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In 2021 & 2022 I've analyzed close to 100 games with KataGo. In each game I have identified the 3 biggest mistakes, defined by the biggest shift or swing in points as indicated by KataGo. This results in about 200 "mistakes". See Dieter's Mistakes In 2021 and Dieter's Mistakes in 2022. Two assumptions inspired me to do this project:
Indeed, patterns emerged, while you can argue the human mind is built to find patterns even where there are none.
One is a "non-pattern", where I found the sequences supporting KataGo's suggested move too hard to interpret. Usually it's about the relative strengths of multiple groups, which can move from healthy to being in danger, depending on cuts and connections around the board. With my conceptual understanding, the improvement just boils down to "reading very deeply" - which is the basic criticism on reviewing with AI. A related known concept is global thickness or atsusa.
But there are more ...
The corner is important in the opening and remains so in the middle game. When facing a choice where to reinforce, if you can do so with the corner and especially if it takes sente, that's probably the better choice
One emerging pattern is the slow connection. I have a tendency to make hanging connections, table shapes, bamboo joints ... without too much thinking, even because of the visual shape, while it protects against a cut which is not necessarily harmful or urgent. They look like honte and maybe can be considered as such, but AI finds them slow to the point of losing 5-10 points.
Closely related are cuts or reinforcements of cutting stones, where the opponent's groups are already relatively strong and the cutting stones end up as a heavy (central) group.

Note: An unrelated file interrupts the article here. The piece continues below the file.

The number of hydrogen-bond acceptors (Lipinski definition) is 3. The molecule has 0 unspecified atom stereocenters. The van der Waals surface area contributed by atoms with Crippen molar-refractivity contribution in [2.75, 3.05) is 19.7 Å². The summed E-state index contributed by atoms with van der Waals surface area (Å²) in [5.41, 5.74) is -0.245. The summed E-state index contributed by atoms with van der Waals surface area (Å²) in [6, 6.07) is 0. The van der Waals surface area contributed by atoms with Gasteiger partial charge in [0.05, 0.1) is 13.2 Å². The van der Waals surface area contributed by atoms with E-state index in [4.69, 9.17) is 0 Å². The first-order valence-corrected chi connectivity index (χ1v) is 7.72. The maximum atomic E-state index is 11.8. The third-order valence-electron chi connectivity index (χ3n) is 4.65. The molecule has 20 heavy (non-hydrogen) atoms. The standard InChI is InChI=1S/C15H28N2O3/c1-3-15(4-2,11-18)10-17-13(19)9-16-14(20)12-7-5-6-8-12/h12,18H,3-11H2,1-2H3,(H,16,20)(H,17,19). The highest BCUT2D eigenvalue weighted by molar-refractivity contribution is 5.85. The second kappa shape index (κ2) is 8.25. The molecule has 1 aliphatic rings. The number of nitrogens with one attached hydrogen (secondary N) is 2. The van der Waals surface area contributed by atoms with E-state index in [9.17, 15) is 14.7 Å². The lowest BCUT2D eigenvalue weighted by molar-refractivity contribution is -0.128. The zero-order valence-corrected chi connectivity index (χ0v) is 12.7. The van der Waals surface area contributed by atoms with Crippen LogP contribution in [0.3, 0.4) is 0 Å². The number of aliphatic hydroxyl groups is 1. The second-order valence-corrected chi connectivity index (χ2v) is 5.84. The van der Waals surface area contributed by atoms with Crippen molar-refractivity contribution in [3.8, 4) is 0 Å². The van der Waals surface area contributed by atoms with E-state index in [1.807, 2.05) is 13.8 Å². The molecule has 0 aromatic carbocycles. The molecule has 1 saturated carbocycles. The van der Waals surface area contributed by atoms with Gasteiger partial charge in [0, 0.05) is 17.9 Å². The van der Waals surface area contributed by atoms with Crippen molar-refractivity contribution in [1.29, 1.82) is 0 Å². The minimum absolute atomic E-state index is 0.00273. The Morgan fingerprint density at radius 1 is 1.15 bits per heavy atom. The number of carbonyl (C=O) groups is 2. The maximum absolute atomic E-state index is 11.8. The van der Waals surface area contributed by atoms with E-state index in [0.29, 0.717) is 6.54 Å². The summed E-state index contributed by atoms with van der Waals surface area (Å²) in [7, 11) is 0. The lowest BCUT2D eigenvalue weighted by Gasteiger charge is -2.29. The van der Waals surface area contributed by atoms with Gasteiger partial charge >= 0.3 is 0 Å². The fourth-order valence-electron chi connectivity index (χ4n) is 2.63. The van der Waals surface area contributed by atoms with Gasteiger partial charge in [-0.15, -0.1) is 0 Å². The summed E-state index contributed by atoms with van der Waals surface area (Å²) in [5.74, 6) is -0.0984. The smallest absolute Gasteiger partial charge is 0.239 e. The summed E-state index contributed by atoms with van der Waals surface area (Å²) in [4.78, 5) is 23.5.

Another, more difficult pattern, yet within my reach, is that of "applying pressure", which reminds me of John Fairbairn's promoting the term ijime, which he translates as "bullying". There are two subsets of this pattern.*
The second one applies to situations where one is under such an attack. Rather than being "bullied into small life", there's often an option to counterattack from the other side, "bullying the opponent into small capture". Or even better, bullying the attacker from the outside, before accepting small life. You can think of this as a flavor of forcing moves.
A major strategic principle I (re-)discovered is to surround in sente. The sente part means that if the opponent doesn't answer, the group can be killed. If surrounding means it can be harassed next to gain some points, that may be offset by the opponent's move elsewhere. So if surrounding doesn't threaten to kill, then it might be better to play elsewhere myself. It requires life and death skills to make such a judgment so it's not a trivial decision process.
When attacking, threaten the whole not just a part. Attack the bigger group. When defending, sacrifice the small regain the initiative.
In some cases the cut (or connection) is valuable but the choice for the cutting technique is wrong. Usually I'm employing a move that looks like good shape but in this case is not working as well as another move, which is more crude at the surface.
The last pattern is related to (my failure in) dealing with moyos. I tend to invade too deeply, or too soon. I'm pretty good at following AI's opening gospel, but when my opponent builds a moyo from consecutive exchanges of influence for territory, I'm not as good in reducing or invading those, or timing an invasion. KataGo is pretty comfortable at "high invasions": creating a living group in the middle of a huge moyo or with the option of escaping. It will often prefer those to the deeper invasions, which can be more easily killed or "bullied into submission". It will create such central groups fairly late in the game, later at least than my (premature) side invasion. When the moyo is smaller, KataGo will often choose not to invade and rather build elsewhere to match the potential territory formed by the moyo.
Nearly every big mistake in the endgame is about losing sente
Many of my mistakes or even blunders were due to a lack of awareness about a situation changing due to activity in its vicinity. In other cases I was just too lazy to even consider quite obviously better moves than the one I played.
Given these patterns I'm going to play my next 10 games with this compass: